Lord, are you not from everlasting?

    My God, my Holy One, you will never die.

You, Lord, have appointed them to execute judgment;

    you, my Rock, have ordained them to punish.

Your eyes are too pure to look on evil;

    you cannot tolerate wrongdoing.

Why then do you tolerate the treacherous?

    Why are you silent while the wicked

    swallow up those more righteous than themselves?

You have made people like the fish in the sea,

    like the sea creatures that have no ruler.

The wicked foe pulls all of them up with hooks,

    he catches them in his net,

he gathers them up in his dragnet;

    and so he rejoices and is glad.

Therefore he sacrifices to his net

    and burns incense to his dragnet,

for by his net he lives in luxury

    and enjoys the choicest food.

Is he to keep on emptying his net,

    destroying nations without mercy?

I will stand at my watch

    and station myself on the ramparts;

I will look to see what he will say to me,

    and what answer I am to give to this complaint. Habakkuk 1:12-2:1

Have you ever prayed fervently for something and then the opposite happened? Usually, the most fervent prayers stem from our deepest emotions. We pray for things like the healing of a loved one or the return of a wayward child. When these kinds of passionate prayers are seemingly met with silence it can be one of the most faith-shaking circumstances.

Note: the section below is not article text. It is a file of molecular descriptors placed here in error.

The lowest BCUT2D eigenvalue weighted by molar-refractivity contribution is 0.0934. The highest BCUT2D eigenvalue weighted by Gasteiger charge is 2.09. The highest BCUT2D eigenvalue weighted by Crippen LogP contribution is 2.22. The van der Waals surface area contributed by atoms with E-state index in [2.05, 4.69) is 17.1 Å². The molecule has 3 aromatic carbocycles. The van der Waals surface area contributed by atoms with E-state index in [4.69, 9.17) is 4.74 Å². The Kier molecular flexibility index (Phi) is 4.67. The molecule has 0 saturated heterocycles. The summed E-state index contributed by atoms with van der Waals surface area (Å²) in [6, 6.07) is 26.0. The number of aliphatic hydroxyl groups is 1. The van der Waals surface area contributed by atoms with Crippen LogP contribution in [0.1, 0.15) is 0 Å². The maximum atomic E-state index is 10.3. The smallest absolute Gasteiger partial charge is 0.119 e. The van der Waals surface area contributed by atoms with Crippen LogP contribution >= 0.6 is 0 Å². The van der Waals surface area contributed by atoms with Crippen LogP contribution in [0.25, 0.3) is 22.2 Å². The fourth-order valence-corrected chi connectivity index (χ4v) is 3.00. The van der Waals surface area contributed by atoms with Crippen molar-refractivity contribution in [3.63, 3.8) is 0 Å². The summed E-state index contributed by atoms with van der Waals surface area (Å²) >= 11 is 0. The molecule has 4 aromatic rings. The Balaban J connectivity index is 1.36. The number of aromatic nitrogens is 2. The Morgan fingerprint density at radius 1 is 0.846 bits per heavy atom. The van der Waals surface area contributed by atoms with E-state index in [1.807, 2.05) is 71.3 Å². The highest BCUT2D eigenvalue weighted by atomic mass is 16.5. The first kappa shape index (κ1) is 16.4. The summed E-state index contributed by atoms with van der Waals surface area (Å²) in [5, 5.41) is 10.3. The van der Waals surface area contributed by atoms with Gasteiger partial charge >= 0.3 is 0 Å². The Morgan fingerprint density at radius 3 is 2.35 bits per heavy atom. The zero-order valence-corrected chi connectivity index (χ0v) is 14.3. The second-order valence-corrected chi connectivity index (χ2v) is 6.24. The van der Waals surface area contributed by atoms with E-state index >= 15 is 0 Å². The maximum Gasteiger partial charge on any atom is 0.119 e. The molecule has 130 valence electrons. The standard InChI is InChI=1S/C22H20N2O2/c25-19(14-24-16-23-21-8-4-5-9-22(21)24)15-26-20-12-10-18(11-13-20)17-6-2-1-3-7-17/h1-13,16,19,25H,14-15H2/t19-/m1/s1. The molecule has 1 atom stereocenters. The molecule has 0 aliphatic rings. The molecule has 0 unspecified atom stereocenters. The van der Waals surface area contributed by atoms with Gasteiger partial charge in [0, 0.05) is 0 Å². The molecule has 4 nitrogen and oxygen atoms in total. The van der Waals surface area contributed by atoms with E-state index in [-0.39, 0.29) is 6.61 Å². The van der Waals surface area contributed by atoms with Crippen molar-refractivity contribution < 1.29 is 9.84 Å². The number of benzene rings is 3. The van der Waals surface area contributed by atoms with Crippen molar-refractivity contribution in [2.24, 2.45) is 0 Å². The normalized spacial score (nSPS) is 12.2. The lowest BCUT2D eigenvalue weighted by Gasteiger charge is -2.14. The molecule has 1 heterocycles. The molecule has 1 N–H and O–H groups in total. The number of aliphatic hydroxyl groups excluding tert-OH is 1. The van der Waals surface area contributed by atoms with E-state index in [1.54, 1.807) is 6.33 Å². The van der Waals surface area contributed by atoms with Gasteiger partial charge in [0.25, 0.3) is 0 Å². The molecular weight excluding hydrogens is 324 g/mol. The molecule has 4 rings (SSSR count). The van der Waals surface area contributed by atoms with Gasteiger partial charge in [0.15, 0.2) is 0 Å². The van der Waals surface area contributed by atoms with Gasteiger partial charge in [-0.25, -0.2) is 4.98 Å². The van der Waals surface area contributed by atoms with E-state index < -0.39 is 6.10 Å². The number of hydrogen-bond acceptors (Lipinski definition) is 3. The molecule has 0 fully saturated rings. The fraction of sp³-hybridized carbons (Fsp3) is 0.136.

Habakkuk’s interaction with God carries similar confusion and frustration. His passionate prayer is for justice. He wants God to deal with all the violence and injustice in Israel. God promises to do so by using a more violent and evil nation than Israel is. Our reading today is the prophet’s reaction to this news. He is frustrated, confused, and demands answers. Habakkuk ends his angst-filled prayer with, “I will stand at my watch and station myself on the ramparts; I will look to see what he will say to me, and what answer I am to give to this complaint.” Hab. 2:1.

So what can we learn from this frustrated prophet’s interaction with God? Well, we learn that it is okay to bring our frustrations to God. We also learn persistence. Habakkuk’s posture in prayer is that of persistence and openness. He is committed to actively listening for an answer to his questions.

Is there an area of your life that you have stopped praying about? Maybe you don’t feel as though God has been paying attention, so you simply stopped crying out to him. Be like Habakkuk, “stand watch.” Pick up that old prayer and keep seeking and listening. God’s final answer to Habakkuk is not what he immediately was hoping for, but it is one that settles his heart with trust. Maybe the same can happen for you.

By Aaron Bjorklund